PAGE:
Posted tagged ‘Search’

Topeka Now Google, Kansas

March 3, 2010

In a formal proclamation yesterday, Mayor Bill Bunten announced that Topeka will be known as “Google” — Google, Kansas.

It’s all in fun, and yeah, it’s funny! 🙂

From CNN:

At 79, Bill Bunten doesn’t exactly understand the Internet boom. The Topeka, Kansas, mayor has an e-mail account, he said, but his assistants take care of most of his online communications and tend to search the Web for him.

But Bunten believes so firmly that younger residents of Kansas’ capital city will benefit from faster Internet connections that he wants Topeka — which he describes as a place of many lakes and the site of a burgeoning market for animal-food research — to change its name for a month.

“It’s just fun. We’re having a good time of it,” he said of the unofficial name change, which will last through the end of March. “There’s a lot of good things that are going on in our city.”

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Yahoo Set to Name Carol Bartz as CEO

January 13, 2009

Reports are circulating this morning that Yahoo! plans to name former Autodesk Chief Executive Carol Bartz as their next chief executive officer.

From the Wall Street Journal:

Yahoo Inc. is expected to announce that Carol Bartz, former chief executive of software company Autodesk Inc., has accepted an offer to become the Internet company’s next CEO, according to people familiar with the situation.

A spokesman for Yahoo, Sunnyvale, Calif., declined to comment. Ms. Bartz could not be reached for immediate comment.

The offer caps Yahoo’s two-month search for a leader to succeed Jerry Yang, its co-founder and former CEO who oversaw the company through an acquisition offer from Microsoft Corp. and activist investor Carl Icahn’s failed attempt to replace the Yahoo board. Mr. Yang stepped down in mid-November after a short and tumultuous tenure at the helm in which he tried to save the struggling Internet firm, only to see it continue to flounder.

Ms. Bartz, 60 years old, will face a number of challenges as she tries to turn around Yahoo’s flagging performance and stock price. Some investors have been lobbying for a break-up of the Internet giant, for instance. Yahoo faces tough competition from Internet rivals such as Google Inc.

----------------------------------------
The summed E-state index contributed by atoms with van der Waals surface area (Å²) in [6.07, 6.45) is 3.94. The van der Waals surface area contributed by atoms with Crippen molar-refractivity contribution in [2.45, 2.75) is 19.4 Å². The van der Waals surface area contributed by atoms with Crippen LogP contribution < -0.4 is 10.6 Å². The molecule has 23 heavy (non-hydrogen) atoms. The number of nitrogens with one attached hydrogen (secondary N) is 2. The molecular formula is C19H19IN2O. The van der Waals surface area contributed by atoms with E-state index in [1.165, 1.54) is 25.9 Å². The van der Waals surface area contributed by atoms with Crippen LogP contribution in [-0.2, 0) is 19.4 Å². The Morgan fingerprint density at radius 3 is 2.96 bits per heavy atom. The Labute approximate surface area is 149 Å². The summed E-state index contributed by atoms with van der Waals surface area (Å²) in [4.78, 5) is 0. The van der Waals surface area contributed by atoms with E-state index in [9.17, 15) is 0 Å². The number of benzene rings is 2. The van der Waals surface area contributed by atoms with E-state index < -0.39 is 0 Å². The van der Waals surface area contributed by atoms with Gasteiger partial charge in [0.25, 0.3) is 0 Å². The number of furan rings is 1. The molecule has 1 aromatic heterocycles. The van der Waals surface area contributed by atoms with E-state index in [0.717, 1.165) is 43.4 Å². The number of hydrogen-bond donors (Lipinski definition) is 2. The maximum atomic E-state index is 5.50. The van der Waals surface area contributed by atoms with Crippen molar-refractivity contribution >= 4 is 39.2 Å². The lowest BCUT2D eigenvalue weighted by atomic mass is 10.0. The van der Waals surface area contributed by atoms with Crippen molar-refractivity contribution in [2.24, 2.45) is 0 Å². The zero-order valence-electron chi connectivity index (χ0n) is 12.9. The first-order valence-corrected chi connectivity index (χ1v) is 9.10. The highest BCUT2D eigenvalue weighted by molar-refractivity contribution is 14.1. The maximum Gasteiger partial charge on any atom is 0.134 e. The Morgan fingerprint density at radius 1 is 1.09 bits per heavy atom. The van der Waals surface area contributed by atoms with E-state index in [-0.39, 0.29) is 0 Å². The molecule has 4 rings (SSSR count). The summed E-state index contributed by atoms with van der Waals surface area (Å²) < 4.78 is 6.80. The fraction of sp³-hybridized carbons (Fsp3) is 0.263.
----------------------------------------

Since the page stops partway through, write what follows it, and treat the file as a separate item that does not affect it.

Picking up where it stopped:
Ms. Bartz still serves as executive chairman of Autodesk, of San Rafael, Calif., which she ran as chief executive from 1992 to 2006. Autodesk is around half the size of Yahoo, with approximately 7,000 employees world-wide.

Ms. Bartz was also an executive at Sun Microsystems Inc. and she sits on the board of Cisco Systems Inc., with Mr Yang. She is also a member of the Intel Corp. board with Yahoo President Susan Decker, who was also interviewing for the CEO job.

From Reuters:

The offer would end Yahoo’s two-month search for a chief executive to succeed co-founder Jerry Yang, who agreed in November to step down as chief executive as soon as the Internet company found a replacement.

Yang, who took on the CEO role in 2007, faced growing criticism from investors, including Carl Icahn, for rejecting a buyout offer from Microsoft Corp. Microsoft withdrew its $47.5 billion buyout offer in May.

Bartz, 60, is a longtime Silicon Valley executive who was the CEO of Autodesk Inc until 2006.

Social Networks Dethrone Porn as Top Web Attraction

September 16, 2008

This study shows the true power and reach of social networking in our society today. The study said that the current obsession with celebrities was also reflected through web data, with celebrity websites garnering more attention than sites devoted to religion, politics, well-being and diets combined — and no sign that this is waning.

From Reuters:

Social networking sites are the hottest attraction on the Internet, dethroning pornography and highlighting a major change in how people communicate, according to a web guru.

Bill Tancer, a self-described “data geek,” has analyzed information for over 10 million web users to conclude that we are, in fact, what we click, with Internet searches giving an up-to-date view of how society and people are changing.

Some of his findings are great trivia, such as the fact that elbows, belly button lint and ceiling fans are on the list of people’s top fears alongside social intimacy and rejection.

Others give an indication of people’s interests or emotions, with an annual spike in searches for anti-depression drugs around Thanksgiving time in the United States.

Tancer, in his new book, “Click: What Millions of People are Doing Online and Why It Matters,” said analyzing web searches did not just reflect what was happening online but gave a wider picture of society and people’s behavior.

“There are some patterns to our Internet use that we tend to repeat very specifically and predictably, from diet searches, to prom dresses, to what we do around the holidays,” Tancer told Reuters in a telephone interview.

Tancer, general manager of global research at Hitwise, an Internet tracking company, said one of the major shifts in Internet use in the past decade had been the fall off in interest in pornography or adult entertainment sites.

He said surfing for porn had dropped to about 10 percent of searches from 20 percent a decade ago, and the hottest Internet searches now are for social networking sites.

“As social networking traffic has increased, visits to porn sites have decreased,” said Tancer, indicated that the 18-24 year old age group particularly was searching less for porn.

“My theory is that young users spend so much time on social networks that they don’t have time to look at adult sites.”